Other Types of Retirement Income

Pensions from corporations or governments are considered to be income without an expiration date. This is also true of income received from:

  • Part-time jobs.
  • Rental properties.
  • Interest and dividends – unless the asset underlying the income has the potential to become depleted over time.

Like IRAs and Keoghs, annuity income must be documented to show that the income stream will continue for a minimum of 36 months.

If you are a borrower who only withdraws from your retirement account sporadically, it might be difficult to qualify for a mortgage. However, if you have flexibility – in terms of time, you can sidestep this pothole by taking regular distributions several months before you submit your mortgage application.

Married couples should factor in what would happen should one of them die. Would the remaining spouse be able to meet the monthly mortgage payments? It is important to understand what would happen should your partner die, but it is noted that this concept can never be a part of an underwriting decision.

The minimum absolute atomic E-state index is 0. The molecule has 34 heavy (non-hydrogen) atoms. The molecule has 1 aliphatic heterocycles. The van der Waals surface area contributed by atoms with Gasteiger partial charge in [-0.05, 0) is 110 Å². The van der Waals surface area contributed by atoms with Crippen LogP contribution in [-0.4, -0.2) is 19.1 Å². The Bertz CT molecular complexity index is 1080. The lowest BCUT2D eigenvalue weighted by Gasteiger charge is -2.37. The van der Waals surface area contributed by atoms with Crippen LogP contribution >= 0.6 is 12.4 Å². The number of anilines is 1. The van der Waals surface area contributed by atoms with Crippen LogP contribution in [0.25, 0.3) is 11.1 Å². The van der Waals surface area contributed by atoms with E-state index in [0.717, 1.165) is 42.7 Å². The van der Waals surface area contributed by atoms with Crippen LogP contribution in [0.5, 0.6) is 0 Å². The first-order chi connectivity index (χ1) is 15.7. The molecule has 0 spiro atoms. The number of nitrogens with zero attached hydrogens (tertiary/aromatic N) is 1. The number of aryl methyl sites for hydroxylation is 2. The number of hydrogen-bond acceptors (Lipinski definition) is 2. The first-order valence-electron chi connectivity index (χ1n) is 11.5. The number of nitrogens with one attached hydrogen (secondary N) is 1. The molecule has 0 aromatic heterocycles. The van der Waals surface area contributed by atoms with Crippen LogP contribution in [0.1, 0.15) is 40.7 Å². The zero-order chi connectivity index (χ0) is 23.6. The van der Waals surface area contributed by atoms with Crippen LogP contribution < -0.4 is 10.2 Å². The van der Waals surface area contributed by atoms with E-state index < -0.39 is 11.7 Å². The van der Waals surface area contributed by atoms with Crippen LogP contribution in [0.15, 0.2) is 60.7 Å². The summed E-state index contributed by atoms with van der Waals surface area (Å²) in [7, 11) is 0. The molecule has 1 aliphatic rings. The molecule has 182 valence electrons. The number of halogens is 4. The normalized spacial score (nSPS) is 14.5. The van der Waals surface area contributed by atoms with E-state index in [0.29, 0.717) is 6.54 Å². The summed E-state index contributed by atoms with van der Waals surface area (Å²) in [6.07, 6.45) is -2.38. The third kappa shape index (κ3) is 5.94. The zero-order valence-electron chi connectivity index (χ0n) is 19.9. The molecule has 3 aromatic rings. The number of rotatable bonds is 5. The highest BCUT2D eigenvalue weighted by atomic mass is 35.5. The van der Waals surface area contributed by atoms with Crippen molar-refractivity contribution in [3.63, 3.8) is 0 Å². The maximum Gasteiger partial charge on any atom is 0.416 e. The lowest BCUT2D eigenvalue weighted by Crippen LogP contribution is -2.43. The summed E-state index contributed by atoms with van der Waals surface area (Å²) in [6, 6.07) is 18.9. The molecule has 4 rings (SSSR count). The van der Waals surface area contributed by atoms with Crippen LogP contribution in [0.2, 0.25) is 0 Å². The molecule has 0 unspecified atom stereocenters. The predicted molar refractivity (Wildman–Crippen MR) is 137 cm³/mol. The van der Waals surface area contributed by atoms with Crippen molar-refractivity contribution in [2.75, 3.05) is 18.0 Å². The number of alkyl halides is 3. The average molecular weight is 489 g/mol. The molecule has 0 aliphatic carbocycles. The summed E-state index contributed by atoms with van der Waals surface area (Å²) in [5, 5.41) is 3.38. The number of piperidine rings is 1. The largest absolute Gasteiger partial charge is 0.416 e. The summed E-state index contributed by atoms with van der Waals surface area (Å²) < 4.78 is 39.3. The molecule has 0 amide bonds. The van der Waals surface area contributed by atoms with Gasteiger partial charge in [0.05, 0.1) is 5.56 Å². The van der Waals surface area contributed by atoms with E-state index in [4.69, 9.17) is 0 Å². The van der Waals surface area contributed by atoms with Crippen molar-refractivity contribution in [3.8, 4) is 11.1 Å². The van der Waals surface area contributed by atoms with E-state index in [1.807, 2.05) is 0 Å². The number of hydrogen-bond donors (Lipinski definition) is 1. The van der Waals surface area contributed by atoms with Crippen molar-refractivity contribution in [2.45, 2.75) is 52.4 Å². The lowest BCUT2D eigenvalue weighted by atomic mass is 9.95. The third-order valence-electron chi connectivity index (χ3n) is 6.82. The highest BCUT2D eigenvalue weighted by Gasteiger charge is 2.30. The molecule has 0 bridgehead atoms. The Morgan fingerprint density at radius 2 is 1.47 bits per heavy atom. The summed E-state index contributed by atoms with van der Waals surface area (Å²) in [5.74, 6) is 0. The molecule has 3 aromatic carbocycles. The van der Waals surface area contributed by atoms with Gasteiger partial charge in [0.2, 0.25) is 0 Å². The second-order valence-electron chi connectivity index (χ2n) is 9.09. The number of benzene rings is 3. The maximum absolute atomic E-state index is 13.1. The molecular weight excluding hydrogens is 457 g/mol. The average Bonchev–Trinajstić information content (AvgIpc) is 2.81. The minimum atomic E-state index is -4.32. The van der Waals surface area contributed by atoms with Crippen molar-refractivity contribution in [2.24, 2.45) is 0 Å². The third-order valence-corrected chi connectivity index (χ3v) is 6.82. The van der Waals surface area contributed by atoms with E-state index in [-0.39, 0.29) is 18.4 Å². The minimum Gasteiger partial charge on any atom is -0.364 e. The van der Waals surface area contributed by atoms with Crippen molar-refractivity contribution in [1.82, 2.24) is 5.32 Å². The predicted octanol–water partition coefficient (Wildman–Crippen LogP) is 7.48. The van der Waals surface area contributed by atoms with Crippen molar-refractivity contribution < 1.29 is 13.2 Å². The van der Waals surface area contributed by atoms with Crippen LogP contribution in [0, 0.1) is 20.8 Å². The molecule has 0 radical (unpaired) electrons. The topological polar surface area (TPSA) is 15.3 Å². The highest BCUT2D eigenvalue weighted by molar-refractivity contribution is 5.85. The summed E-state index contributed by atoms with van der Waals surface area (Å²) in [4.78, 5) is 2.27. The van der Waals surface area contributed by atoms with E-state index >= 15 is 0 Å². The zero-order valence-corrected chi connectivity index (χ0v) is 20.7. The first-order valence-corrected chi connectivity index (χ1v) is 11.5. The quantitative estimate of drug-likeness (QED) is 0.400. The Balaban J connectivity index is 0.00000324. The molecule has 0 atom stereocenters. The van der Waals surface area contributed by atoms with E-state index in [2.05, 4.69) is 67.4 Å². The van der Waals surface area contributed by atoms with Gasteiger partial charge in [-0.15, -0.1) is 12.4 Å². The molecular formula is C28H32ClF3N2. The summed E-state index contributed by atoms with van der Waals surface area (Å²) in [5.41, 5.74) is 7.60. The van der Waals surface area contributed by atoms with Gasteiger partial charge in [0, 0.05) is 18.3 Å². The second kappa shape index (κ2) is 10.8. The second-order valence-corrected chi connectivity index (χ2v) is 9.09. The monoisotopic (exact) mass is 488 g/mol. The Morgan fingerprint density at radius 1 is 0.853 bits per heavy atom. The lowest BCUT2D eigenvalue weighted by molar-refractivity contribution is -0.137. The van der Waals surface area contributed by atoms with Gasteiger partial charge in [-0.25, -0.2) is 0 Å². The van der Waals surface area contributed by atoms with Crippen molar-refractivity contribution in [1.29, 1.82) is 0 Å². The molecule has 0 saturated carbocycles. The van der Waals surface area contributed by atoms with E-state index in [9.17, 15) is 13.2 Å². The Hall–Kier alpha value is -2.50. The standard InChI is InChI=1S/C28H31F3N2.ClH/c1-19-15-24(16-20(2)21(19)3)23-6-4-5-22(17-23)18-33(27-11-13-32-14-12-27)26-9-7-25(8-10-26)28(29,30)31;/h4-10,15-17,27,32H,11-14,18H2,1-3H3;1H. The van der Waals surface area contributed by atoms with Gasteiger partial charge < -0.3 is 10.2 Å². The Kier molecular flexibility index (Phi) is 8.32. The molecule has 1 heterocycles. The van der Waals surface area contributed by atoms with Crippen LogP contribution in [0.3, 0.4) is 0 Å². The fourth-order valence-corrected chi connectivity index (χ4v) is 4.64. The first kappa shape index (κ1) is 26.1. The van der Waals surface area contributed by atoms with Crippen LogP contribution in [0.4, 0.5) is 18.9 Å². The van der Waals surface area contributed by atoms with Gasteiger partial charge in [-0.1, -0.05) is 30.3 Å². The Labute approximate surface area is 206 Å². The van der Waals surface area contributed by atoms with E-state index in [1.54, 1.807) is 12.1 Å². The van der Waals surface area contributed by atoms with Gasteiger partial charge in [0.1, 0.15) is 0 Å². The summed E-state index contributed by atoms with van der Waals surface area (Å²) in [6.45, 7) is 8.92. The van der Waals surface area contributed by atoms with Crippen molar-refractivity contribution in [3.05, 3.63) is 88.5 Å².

Retire Income Qualification Recap

Independent of whether a borrower’s income has an expiration date, mortgage underwriters require income to be documented as follows:

  • Retirement Award Letters.
  • W2s or 1099s.
  • Signed 1040 Tax Returns.
  • Retirement Account Statements.

Mortgage Asset Qualifications for Retirees

Most individuals who retire are asset rich and income poor. Underwriters have created ways to analyze assets to help retired borrowers qualify for a mortgage. Fannie Mae allows lending institutions to use assets to calculate a borrower’s retirement income, as follows:

  • If a borrower has already begun to receive a regular distribution from a retirement asset like a 401(k), they must evidence that this regular income is expected to continue for a minimum of three years.
  • If a borrower has not begun to liquidate this asset, lenders have several methods to calculate the asset’s expected income.

Here is an example of a retirement-account income stream calculation:

Mark, aged 63, has a 401(k) with a balance of $1,000,000. He has not yet begun to take distributions.

An underwriter could use the following analysis to help Mark qualify for a mortgage.